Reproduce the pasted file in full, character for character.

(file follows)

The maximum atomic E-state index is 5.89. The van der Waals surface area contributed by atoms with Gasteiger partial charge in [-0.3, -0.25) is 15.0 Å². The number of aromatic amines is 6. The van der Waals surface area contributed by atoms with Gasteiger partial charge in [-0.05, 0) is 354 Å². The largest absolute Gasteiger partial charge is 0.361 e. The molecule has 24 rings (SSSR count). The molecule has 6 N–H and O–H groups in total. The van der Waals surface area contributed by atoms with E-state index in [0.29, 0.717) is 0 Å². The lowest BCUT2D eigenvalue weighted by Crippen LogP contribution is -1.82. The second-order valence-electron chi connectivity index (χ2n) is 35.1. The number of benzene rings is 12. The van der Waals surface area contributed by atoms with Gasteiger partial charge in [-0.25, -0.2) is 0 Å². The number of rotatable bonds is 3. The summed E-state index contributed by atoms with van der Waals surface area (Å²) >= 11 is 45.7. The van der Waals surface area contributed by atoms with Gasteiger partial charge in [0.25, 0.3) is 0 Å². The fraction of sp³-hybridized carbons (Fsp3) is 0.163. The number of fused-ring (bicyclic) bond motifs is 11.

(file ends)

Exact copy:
The maximum atomic E-state index is 5.89. The van der Waals surface area contributed by atoms with Gasteiger partial charge in [-0.3, -0.25) is 15.0 Å². The number of aromatic amines is 6. The van der Waals surface area contributed by atoms with Gasteiger partial charge in [-0.05, 0) is 354 Å². The largest absolute Gasteiger partial charge is 0.361 e. The molecule has 24 rings (SSSR count). The molecule has 6 N–H and O–H groups in total. The van der Waals surface area contributed by atoms with E-state index in [0.29, 0.717) is 0 Å². The lowest BCUT2D eigenvalue weighted by Crippen LogP contribution is -1.82. The second-order valence-electron chi connectivity index (χ2n) is 35.1. The number of benzene rings is 12. The van der Waals surface area contributed by atoms with Gasteiger partial charge in [-0.25, -0.2) is 0 Å². The number of rotatable bonds is 3. The summed E-state index contributed by atoms with van der Waals surface area (Å²) >= 11 is 45.7. The van der Waals surface area contributed by atoms with Gasteiger partial charge in [0.25, 0.3) is 0 Å². The fraction of sp³-hybridized carbons (Fsp3) is 0.163. The number of fused-ring (bicyclic) bond motifs is 11.